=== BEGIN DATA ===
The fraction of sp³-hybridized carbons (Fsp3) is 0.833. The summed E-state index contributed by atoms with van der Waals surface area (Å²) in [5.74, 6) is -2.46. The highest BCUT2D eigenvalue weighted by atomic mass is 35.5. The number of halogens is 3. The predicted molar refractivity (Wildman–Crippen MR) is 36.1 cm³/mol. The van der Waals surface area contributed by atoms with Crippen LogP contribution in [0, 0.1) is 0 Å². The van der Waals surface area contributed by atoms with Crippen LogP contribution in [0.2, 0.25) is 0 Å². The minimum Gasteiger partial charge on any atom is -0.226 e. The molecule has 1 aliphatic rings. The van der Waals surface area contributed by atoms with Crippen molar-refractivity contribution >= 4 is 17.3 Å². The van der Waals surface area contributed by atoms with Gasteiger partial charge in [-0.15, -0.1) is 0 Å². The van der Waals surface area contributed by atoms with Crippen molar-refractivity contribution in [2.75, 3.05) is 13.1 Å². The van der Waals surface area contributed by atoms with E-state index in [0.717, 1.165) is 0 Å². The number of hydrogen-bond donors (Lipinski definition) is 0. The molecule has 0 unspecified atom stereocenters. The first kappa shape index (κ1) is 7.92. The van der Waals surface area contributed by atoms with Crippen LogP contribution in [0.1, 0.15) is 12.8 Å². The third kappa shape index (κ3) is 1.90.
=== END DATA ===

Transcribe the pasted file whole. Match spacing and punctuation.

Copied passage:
The fraction of sp³-hybridized carbons (Fsp3) is 0.833. The summed E-state index contributed by atoms with van der Waals surface area (Å²) in [5.74, 6) is -2.46. The highest BCUT2D eigenvalue weighted by atomic mass is 35.5. The number of halogens is 3. The predicted molar refractivity (Wildman–Crippen MR) is 36.1 cm³/mol. The van der Waals surface area contributed by atoms with Crippen LogP contribution in [0, 0.1) is 0 Å². The van der Waals surface area contributed by atoms with Crippen LogP contribution in [0.2, 0.25) is 0 Å². The minimum Gasteiger partial charge on any atom is -0.226 e. The molecule has 1 aliphatic rings. The van der Waals surface area contributed by atoms with Crippen molar-refractivity contribution >= 4 is 17.3 Å². The van der Waals surface area contributed by atoms with Gasteiger partial charge in [-0.15, -0.1) is 0 Å². The van der Waals surface area contributed by atoms with Crippen molar-refractivity contribution in [2.75, 3.05) is 13.1 Å². The van der Waals surface area contributed by atoms with E-state index in [0.717, 1.165) is 0 Å². The number of hydrogen-bond donors (Lipinski definition) is 0. The molecule has 0 unspecified atom stereocenters. The first kappa shape index (κ1) is 7.92. The van der Waals surface area contributed by atoms with Crippen LogP contribution in [0.1, 0.15) is 12.8 Å². The third kappa shape index (κ3) is 1.90.